19 Facts About Dagenham


Dagenham is a town in East London, England, within the London Borough of Barking and Dagenham.

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Dagenham remained mostly undeveloped until 1921, when the London County Council began construction of the large Becontree housing estate.

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In 1965 Dagenham became part of Greater London when most of the historic parish become part of the London Borough of Barking.

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Dagenham was chosen as a location for industrial activity and is perhaps most famous for being the location of the Ford Dagenham motor car plant where the Ford sewing machinists strike of 1968 took place.

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Dagenham has been historically defined by its Ancient Parish boundaries, which were subsequently re-used by the Municipal Borough of Dagenham up until 1965.

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The parish of Dagenham was formed in the medieval period to serve - along with parish of Barking - the people of the huge manor of Barking, which was owned by the Nunnery of Barking Abbey.

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Dagenham included a significant part of the now mostly lost Hainault Forest.

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The "Dagenham Breach" widened over time to a width of 400 feet, allowing the Thames to strip the top layer of marsh clay from the flood plain and deposited it as a mud bank in the Thames where it became a danger to shipping.

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Dagenham was formerly home to the famous annual whitebait feast.

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Thereafter it became an obligatory ritual of government for the entire cabinet to come to Dagenham and celebrate the security of the Thames and over time this simple but hearty meal based on Whitebait and local Essex Ale grew more lavish, including turtle, grouse, champagne and a range of other luxury food and drink.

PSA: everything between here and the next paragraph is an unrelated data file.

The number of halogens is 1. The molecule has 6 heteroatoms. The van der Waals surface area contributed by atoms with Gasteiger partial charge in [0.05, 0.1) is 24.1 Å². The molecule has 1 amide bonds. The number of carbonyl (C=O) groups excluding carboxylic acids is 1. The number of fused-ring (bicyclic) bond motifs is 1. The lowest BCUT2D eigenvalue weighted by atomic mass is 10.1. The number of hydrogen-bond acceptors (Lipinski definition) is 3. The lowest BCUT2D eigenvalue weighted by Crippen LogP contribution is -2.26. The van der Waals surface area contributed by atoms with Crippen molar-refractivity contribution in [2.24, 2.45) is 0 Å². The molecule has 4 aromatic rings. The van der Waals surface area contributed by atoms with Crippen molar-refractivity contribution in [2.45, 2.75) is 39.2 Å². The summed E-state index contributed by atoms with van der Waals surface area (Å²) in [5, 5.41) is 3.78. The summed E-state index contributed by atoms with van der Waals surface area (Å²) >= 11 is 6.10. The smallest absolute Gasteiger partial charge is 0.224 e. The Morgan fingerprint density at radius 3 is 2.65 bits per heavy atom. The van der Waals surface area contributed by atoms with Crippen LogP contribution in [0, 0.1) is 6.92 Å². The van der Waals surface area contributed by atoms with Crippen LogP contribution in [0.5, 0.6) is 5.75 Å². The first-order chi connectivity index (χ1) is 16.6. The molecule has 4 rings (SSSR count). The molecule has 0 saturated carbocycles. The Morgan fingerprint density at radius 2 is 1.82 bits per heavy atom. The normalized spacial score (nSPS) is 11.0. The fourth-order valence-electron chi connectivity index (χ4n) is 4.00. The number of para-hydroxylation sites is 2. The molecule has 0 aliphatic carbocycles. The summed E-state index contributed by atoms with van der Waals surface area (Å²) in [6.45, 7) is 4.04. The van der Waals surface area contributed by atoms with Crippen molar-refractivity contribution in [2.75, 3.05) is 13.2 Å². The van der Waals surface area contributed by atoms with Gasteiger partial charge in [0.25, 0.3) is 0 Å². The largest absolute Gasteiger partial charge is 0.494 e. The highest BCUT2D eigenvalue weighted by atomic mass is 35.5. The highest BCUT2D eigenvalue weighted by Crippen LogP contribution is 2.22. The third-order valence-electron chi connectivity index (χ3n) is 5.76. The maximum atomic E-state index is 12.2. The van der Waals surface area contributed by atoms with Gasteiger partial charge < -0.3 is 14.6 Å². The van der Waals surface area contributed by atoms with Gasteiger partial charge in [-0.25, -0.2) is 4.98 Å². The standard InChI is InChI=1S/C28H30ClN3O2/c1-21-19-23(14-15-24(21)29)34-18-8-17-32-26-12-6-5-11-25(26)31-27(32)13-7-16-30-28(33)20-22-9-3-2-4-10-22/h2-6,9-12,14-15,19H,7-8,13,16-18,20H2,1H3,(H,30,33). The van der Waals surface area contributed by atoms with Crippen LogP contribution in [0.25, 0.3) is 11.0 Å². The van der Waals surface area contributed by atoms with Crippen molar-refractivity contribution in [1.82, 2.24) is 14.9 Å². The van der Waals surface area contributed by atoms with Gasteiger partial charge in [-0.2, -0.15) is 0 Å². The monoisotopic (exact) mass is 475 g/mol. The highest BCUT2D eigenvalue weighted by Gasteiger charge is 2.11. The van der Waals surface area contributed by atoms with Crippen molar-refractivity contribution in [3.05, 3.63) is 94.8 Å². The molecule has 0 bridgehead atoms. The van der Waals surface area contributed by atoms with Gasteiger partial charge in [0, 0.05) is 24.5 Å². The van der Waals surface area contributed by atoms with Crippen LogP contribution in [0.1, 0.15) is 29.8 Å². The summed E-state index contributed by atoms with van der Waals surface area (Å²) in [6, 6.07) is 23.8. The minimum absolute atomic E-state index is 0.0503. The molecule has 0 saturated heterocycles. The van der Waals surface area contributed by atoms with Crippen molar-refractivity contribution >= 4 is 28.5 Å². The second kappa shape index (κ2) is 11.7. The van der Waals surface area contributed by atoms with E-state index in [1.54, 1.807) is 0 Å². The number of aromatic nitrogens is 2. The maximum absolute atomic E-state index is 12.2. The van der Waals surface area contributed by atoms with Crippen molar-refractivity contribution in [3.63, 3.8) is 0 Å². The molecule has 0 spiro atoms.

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In 1931 the Ford Motor Company relocated from Trafford Park in Manchester, to a larger new plant in Dagenham, which was already the location of supplier Briggs Motorway Bodies.

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Dagenham was an ancient, and later civil, parish in the Becontree hundred of Essex.

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In 1965 the Municipal Borough of Dagenham was abolished and its former area became part of the London Borough of Barking, which was renamed Barking and Dagenham in 1980.

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In 1205 Dagenham was large enough to have a chaplain, and the Parish Church of St Peter and St Paul was probably built at around that time.

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Dagenham was still an undeveloped village, when building of the vast Becontree estate by the London County Council began in the early 1920s.

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Dagenham East was the location of the Dagenham East rail crash in 1958.

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The current population of the former Borough of Dagenham could be approximated from the population of the current wards which together most closely match the area, but the former boundary between the borough and neighbouring Barking, with which it merged in 1965, no longer corresponds to any ward boundaries.

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Dagenham has a King George's Field in memorial to King George V The park was renamed in 1953 by Queen Elizabeth II.

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Dagenham has many other parks such as Valence - and Parsloes .

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